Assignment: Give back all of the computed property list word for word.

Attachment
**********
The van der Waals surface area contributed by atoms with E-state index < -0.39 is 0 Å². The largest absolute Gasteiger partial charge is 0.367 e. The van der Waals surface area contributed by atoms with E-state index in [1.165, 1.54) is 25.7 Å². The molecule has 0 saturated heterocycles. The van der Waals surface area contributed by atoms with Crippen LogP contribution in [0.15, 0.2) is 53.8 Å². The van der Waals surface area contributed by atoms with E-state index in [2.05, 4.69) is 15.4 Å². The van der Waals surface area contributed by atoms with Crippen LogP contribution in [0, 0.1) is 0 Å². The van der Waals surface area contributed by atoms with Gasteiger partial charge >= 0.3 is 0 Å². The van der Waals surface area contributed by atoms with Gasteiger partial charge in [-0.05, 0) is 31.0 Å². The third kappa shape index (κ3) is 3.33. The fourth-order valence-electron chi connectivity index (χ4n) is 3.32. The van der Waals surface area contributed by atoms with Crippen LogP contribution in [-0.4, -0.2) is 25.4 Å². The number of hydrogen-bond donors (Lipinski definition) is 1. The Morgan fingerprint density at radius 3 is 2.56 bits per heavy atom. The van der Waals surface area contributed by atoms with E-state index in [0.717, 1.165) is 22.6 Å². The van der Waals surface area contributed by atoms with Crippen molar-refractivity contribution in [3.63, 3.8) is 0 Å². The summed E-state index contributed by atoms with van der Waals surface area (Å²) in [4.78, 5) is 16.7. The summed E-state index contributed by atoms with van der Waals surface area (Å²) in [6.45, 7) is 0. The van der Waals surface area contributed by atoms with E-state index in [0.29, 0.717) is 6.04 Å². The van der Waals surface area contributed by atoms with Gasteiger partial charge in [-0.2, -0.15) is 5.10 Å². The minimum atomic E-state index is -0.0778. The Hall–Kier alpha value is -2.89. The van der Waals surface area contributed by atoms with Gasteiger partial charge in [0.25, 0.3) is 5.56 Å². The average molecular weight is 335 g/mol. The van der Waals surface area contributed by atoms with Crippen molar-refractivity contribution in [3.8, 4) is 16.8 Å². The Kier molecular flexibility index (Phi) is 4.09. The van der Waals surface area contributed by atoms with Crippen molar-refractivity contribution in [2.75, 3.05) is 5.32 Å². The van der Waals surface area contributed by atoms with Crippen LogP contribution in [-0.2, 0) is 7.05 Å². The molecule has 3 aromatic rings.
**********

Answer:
The van der Waals surface area contributed by atoms with E-state index < -0.39 is 0 Å². The largest absolute Gasteiger partial charge is 0.367 e. The van der Waals surface area contributed by atoms with E-state index in [1.165, 1.54) is 25.7 Å². The molecule has 0 saturated heterocycles. The van der Waals surface area contributed by atoms with Crippen LogP contribution in [0.15, 0.2) is 53.8 Å². The van der Waals surface area contributed by atoms with E-state index in [2.05, 4.69) is 15.4 Å². The van der Waals surface area contributed by atoms with Crippen LogP contribution in [0, 0.1) is 0 Å². The van der Waals surface area contributed by atoms with Gasteiger partial charge >= 0.3 is 0 Å². The van der Waals surface area contributed by atoms with Gasteiger partial charge in [-0.05, 0) is 31.0 Å². The third kappa shape index (κ3) is 3.33. The fourth-order valence-electron chi connectivity index (χ4n) is 3.32. The van der Waals surface area contributed by atoms with Crippen LogP contribution in [-0.4, -0.2) is 25.4 Å². The number of hydrogen-bond donors (Lipinski definition) is 1. The Morgan fingerprint density at radius 3 is 2.56 bits per heavy atom. The van der Waals surface area contributed by atoms with E-state index in [0.717, 1.165) is 22.6 Å². The van der Waals surface area contributed by atoms with Crippen molar-refractivity contribution in [3.63, 3.8) is 0 Å². The summed E-state index contributed by atoms with van der Waals surface area (Å²) in [4.78, 5) is 16.7. The summed E-state index contributed by atoms with van der Waals surface area (Å²) in [6.45, 7) is 0. The van der Waals surface area contributed by atoms with E-state index in [0.29, 0.717) is 6.04 Å². The van der Waals surface area contributed by atoms with Gasteiger partial charge in [-0.2, -0.15) is 5.10 Å². The minimum atomic E-state index is -0.0778. The Hall–Kier alpha value is -2.89. The van der Waals surface area contributed by atoms with Gasteiger partial charge in [0.25, 0.3) is 5.56 Å². The average molecular weight is 335 g/mol. The van der Waals surface area contributed by atoms with Crippen molar-refractivity contribution in [3.8, 4) is 16.8 Å². The Kier molecular flexibility index (Phi) is 4.09. The van der Waals surface area contributed by atoms with Crippen molar-refractivity contribution in [2.75, 3.05) is 5.32 Å². The van der Waals surface area contributed by atoms with Crippen LogP contribution in [-0.2, 0) is 7.05 Å². The molecule has 3 aromatic rings.